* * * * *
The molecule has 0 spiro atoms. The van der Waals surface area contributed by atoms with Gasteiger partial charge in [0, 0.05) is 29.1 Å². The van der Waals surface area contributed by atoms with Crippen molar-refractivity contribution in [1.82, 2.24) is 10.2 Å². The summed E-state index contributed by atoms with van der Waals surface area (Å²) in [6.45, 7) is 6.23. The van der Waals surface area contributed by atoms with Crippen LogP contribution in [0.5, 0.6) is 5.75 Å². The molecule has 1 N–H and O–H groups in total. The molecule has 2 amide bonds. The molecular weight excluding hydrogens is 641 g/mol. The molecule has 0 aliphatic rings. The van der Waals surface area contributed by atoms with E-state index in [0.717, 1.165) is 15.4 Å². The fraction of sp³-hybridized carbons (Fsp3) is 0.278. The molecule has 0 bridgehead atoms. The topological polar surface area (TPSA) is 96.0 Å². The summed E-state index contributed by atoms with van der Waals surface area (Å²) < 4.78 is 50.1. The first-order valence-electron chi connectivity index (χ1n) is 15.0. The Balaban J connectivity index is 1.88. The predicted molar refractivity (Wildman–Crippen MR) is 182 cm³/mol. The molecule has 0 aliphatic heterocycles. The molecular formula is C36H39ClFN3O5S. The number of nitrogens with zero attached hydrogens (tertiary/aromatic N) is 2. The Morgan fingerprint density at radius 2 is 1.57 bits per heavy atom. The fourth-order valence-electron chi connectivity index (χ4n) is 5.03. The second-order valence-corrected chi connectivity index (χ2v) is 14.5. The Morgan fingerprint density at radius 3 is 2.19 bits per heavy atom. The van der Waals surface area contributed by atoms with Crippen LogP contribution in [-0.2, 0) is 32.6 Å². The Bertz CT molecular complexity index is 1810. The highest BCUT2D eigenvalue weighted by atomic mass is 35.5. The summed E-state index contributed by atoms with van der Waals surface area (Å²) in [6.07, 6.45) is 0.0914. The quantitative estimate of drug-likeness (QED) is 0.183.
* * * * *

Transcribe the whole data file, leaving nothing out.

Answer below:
The molecule has 0 spiro atoms. The van der Waals surface area contributed by atoms with Gasteiger partial charge in [0, 0.05) is 29.1 Å². The van der Waals surface area contributed by atoms with Crippen molar-refractivity contribution in [1.82, 2.24) is 10.2 Å². The summed E-state index contributed by atoms with van der Waals surface area (Å²) in [6.45, 7) is 6.23. The van der Waals surface area contributed by atoms with Crippen LogP contribution in [0.5, 0.6) is 5.75 Å². The molecule has 1 N–H and O–H groups in total. The molecule has 2 amide bonds. The molecular weight excluding hydrogens is 641 g/mol. The molecule has 0 aliphatic rings. The van der Waals surface area contributed by atoms with E-state index in [0.717, 1.165) is 15.4 Å². The fraction of sp³-hybridized carbons (Fsp3) is 0.278. The molecule has 0 bridgehead atoms. The topological polar surface area (TPSA) is 96.0 Å². The summed E-state index contributed by atoms with van der Waals surface area (Å²) < 4.78 is 50.1. The first-order valence-electron chi connectivity index (χ1n) is 15.0. The Balaban J connectivity index is 1.88. The predicted molar refractivity (Wildman–Crippen MR) is 182 cm³/mol. The molecule has 0 aliphatic heterocycles. The molecular formula is C36H39ClFN3O5S. The number of nitrogens with zero attached hydrogens (tertiary/aromatic N) is 2. The Morgan fingerprint density at radius 2 is 1.57 bits per heavy atom. The fourth-order valence-electron chi connectivity index (χ4n) is 5.03. The second-order valence-corrected chi connectivity index (χ2v) is 14.5. The Morgan fingerprint density at radius 3 is 2.19 bits per heavy atom. The van der Waals surface area contributed by atoms with Crippen LogP contribution in [-0.2, 0) is 32.6 Å². The Bertz CT molecular complexity index is 1810. The highest BCUT2D eigenvalue weighted by atomic mass is 35.5. The summed E-state index contributed by atoms with van der Waals surface area (Å²) in [6.07, 6.45) is 0.0914. The quantitative estimate of drug-likeness (QED) is 0.183.